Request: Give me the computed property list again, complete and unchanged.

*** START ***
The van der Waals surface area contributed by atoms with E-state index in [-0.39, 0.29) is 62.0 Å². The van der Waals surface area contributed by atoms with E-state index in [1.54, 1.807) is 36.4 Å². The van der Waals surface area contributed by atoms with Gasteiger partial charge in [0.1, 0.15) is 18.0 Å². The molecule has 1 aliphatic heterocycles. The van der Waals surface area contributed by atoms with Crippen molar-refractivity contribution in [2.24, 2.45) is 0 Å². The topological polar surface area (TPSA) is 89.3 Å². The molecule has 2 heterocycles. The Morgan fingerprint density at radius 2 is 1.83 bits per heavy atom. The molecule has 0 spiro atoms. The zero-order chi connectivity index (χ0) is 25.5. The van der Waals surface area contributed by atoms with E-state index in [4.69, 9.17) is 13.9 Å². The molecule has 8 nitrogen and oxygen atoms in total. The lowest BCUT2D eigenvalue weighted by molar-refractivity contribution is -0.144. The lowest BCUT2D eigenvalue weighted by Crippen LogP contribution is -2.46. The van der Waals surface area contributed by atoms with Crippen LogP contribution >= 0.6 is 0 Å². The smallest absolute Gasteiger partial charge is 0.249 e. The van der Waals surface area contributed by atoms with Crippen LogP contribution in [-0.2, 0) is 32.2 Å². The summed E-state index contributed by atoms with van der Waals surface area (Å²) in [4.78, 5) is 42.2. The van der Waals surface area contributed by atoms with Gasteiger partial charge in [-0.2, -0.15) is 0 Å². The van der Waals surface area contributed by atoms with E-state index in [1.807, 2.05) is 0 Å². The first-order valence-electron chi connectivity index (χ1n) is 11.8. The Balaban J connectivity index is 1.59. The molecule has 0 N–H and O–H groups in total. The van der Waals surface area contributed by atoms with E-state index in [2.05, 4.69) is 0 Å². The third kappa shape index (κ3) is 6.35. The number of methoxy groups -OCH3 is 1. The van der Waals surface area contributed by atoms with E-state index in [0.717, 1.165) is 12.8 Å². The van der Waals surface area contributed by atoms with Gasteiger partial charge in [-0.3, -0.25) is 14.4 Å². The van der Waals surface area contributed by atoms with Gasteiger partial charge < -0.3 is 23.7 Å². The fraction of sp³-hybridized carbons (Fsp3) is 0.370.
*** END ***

The van der Waals surface area contributed by atoms with E-state index in [-0.39, 0.29) is 62.0 Å². The van der Waals surface area contributed by atoms with E-state index in [1.54, 1.807) is 36.4 Å². The van der Waals surface area contributed by atoms with Gasteiger partial charge in [0.1, 0.15) is 18.0 Å². The molecule has 1 aliphatic heterocycles. The van der Waals surface area contributed by atoms with Crippen molar-refractivity contribution in [2.24, 2.45) is 0 Å². The topological polar surface area (TPSA) is 89.3 Å². The molecule has 2 heterocycles. The Morgan fingerprint density at radius 2 is 1.83 bits per heavy atom. The molecule has 0 spiro atoms. The zero-order chi connectivity index (χ0) is 25.5. The van der Waals surface area contributed by atoms with E-state index in [4.69, 9.17) is 13.9 Å². The molecule has 8 nitrogen and oxygen atoms in total. The lowest BCUT2D eigenvalue weighted by molar-refractivity contribution is -0.144. The lowest BCUT2D eigenvalue weighted by Crippen LogP contribution is -2.46. The van der Waals surface area contributed by atoms with Crippen LogP contribution >= 0.6 is 0 Å². The smallest absolute Gasteiger partial charge is 0.249 e. The van der Waals surface area contributed by atoms with Crippen LogP contribution in [-0.2, 0) is 32.2 Å². The summed E-state index contributed by atoms with van der Waals surface area (Å²) in [4.78, 5) is 42.2. The van der Waals surface area contributed by atoms with Gasteiger partial charge in [-0.2, -0.15) is 0 Å². The van der Waals surface area contributed by atoms with E-state index in [1.807, 2.05) is 0 Å². The first-order valence-electron chi connectivity index (χ1n) is 11.8. The Balaban J connectivity index is 1.59. The molecule has 0 N–H and O–H groups in total. The van der Waals surface area contributed by atoms with E-state index in [2.05, 4.69) is 0 Å². The third kappa shape index (κ3) is 6.35. The number of methoxy groups -OCH3 is 1. The van der Waals surface area contributed by atoms with E-state index in [0.717, 1.165) is 12.8 Å². The van der Waals surface area contributed by atoms with Gasteiger partial charge in [-0.3, -0.25) is 14.4 Å². The van der Waals surface area contributed by atoms with Gasteiger partial charge < -0.3 is 23.7 Å². The fraction of sp³-hybridized carbons (Fsp3) is 0.370.